ADB Approves $50M Increase in Guarantee Bonds Fund To Promote ASEAN+3 Currency and Bond Markets

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Phnom Penh: The Asian Development Bank (ADB) approved a $50 million increase in capital to the Credit Guarantee Investment Facility (CGIF) trust fund to further strengthen ASEAN+3 currencies and regional bond markets.

The CGIF was created in 2010, after the great global financial crisis of 2009, with a starting capital of $700 million to promote and secure regional bond markets in ASEAN+3 member countries (Brunei Darussalam, Cambodia, the People’s Republic of China (PRC), Indonesia, Japan, the Republic of Korea, the Lao People’s Democratic Republic, Malaysia, Myanmar, the Philippines, Singapore, Thailand, and Vietnam.)

CGIF guarantee operations have issued 31 guarantees, with outstanding guarantees totaling $1.37 billion. The guarantee, a non-cancellable bond, is issued by CGIF to assure investors that principal and interest will be paid in a timely matter. To date, none of the CGIF-guaranteed bonds have defaulted, according to an ADB report.

“Having a developed and integrated bond market is integral for a country to unlock more investments geared towards economic growth and development,” said Michael Barrow, the Director General of ADB’s Private Sector Operations Department in an ADB report.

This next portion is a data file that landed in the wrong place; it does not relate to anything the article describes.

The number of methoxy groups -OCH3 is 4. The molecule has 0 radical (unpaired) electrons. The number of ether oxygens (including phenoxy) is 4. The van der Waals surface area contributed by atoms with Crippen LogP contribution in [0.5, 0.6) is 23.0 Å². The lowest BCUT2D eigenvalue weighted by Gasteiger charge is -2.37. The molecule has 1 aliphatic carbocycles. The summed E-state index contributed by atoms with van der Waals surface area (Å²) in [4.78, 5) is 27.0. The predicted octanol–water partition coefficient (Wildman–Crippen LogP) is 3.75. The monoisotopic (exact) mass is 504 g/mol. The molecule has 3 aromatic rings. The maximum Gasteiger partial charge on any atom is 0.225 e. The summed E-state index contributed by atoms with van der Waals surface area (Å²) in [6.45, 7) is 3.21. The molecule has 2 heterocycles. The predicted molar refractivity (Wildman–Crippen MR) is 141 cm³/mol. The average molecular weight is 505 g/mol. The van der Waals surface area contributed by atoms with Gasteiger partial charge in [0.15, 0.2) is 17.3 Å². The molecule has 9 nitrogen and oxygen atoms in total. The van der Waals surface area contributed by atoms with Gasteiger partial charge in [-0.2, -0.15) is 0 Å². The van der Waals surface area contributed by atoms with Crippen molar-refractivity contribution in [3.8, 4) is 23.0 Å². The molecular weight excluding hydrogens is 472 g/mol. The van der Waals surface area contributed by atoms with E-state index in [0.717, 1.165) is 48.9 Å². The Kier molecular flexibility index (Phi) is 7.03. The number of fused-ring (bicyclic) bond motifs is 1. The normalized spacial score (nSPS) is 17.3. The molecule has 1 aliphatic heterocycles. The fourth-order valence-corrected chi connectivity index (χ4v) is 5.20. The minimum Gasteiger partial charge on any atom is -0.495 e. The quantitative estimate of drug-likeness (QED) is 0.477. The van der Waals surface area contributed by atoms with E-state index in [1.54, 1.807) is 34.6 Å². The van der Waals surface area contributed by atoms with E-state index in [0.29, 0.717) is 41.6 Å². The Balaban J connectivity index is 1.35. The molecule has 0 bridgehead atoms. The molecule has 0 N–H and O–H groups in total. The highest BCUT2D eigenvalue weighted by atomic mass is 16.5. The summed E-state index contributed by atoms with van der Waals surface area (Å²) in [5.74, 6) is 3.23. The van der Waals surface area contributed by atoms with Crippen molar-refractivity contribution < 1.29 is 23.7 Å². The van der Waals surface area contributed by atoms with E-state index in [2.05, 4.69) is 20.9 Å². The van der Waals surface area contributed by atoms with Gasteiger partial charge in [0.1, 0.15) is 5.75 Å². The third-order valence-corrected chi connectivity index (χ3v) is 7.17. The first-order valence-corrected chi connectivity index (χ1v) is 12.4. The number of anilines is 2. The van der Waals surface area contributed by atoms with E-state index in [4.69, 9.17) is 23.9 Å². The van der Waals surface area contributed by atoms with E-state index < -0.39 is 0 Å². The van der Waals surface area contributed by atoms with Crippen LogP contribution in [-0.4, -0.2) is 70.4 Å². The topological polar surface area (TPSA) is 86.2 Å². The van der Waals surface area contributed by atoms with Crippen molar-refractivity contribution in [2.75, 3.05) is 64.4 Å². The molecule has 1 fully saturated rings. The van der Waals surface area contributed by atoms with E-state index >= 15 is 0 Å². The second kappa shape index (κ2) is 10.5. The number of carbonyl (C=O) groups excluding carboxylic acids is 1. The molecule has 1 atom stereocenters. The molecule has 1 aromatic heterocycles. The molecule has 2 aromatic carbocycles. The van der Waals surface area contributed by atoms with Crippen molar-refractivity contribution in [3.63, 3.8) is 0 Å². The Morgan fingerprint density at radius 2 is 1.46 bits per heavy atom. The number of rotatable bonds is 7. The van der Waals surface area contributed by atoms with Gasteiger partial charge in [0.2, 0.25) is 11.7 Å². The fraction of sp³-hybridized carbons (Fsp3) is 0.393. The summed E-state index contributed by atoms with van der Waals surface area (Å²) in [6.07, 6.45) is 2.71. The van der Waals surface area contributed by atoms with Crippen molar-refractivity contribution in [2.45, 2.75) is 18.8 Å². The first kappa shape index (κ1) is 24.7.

“But some bond markets in the Asia and Pacific region remain underdeveloped,” he added. “CGIF, which utilizes guarantees and credit enhancements, can help as it provides greater confidence for local and foreign investors as well as encouraging more companies to tap bond markets, thereby spurring their development.”

The ASEAN+3 member states have amassed around $12.7 trillion in local currency bonds, nearly equal to the amount of euro-denominated bonds in the European Union, according to a report released by ADB earlier this year.

The ASEAN+3 economies worked together to develop their bond markets after the 1997 – 1998 Asian Financial Crisis that revealed structural vulnerabilities in the economies.

The ADB supported the ASEAN+3’s Asian Bond Markets Initiative since 2002 that installed a centralized bond market infrastructure and cross-border issuance framework.

“The growth of local currency bond markets means companies can obtain local currency funding often for longer terms, avoiding the currency and maturity mismatches that exacerbated the Asian Financial Crisis,” stated ADB Chief Economist Yasuyuki Sawada in a report.

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